The social protest party


At the north end of Rothschild Blvd., several rugs lay spread out, covering the grassy median between the street’s lanes. At one end of them, a few young people sat at folding tables, typing on laptops and calling out to passersby. At the other end stood equipment for a band – a drum set, a few microphones and amps.

Above them, a black canopy blocked Tel Aviv’s shining January sun. Somewhere in the middle, a homeless man slept on a makeshift pillow.

“We have a lot of people who were in the protest,” said Lior Ben-Ari, referring to the social protests that took place in that very spot a year and a half ago, when thousands of Israelis camped out on Rothschild Blvd., demonstrating for a lower cost of living. Ben-Ari is a campaign volunteer for Eretz Chadasha, the political party aiming to take the mantle of the 2011 social protest and translate it into political power. He explained that the folding tables and laptops were the party’s command center.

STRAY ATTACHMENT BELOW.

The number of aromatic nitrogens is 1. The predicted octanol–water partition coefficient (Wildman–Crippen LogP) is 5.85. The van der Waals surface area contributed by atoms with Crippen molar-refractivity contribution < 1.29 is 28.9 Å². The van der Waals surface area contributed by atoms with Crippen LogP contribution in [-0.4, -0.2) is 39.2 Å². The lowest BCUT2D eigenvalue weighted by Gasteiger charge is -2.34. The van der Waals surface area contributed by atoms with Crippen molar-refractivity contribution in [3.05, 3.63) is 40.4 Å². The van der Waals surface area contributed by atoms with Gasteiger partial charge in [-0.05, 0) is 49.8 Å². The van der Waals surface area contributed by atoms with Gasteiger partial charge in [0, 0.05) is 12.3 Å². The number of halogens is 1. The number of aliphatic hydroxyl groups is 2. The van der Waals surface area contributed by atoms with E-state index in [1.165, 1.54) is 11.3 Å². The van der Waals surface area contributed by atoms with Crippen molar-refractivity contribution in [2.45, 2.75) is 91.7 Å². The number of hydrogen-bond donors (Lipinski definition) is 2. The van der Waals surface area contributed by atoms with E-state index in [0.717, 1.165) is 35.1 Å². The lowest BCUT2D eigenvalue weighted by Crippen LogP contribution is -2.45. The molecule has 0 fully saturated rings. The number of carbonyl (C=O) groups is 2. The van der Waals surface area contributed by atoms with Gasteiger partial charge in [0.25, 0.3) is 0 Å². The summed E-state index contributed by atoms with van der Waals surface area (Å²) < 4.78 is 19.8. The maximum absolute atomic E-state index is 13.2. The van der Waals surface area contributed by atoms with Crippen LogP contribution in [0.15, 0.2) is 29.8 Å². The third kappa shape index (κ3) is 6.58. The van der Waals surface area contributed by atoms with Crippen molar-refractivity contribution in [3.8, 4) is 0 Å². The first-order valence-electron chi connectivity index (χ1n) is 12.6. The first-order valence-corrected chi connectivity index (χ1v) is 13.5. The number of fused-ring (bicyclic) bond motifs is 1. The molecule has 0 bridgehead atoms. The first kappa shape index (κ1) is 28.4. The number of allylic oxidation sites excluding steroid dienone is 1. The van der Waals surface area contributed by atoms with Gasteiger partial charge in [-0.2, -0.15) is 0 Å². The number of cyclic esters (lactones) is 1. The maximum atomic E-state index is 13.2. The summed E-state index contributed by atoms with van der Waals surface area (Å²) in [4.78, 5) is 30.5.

“We don’t have any problems with" the homeless man, Ben-Ari said. “This is a public space.”

Soon after we spoke, a heavy metal band began to play.

The primary goal of Eretz Chadasha – which means “New Land” – is to combat corruption in government and lessen the influence wealthy people have on politicians. Ben-Ari said the party wants "to create chaos in the Knesset," which would somehow lead to "more transparency."

Eretz Chadasha hasn’t even shown up in any of the mainstream polls, but Ben-Ari and other Eretz Chadasha supporters firmly believe that the party is gaining momentum and will earn at least a few seats in the Knesset.

Last night, the party held an Occupy-style event. Another band played as party candidates and volunteers exhorted the crowd.

Eretz Chadasha hopes to capitalize on the unusually high number of voters who say they’re still undecided – 15 percent, according to some polls.

“The polls open at 7 a.m. and close at 10 p.m.,” said Linda Sasson, fourth on Eretz Chadasha’s list. “We have that time to take this energy and revolution to the ballot box. Put it in your Facebook statuses. Put it on Twitter.”

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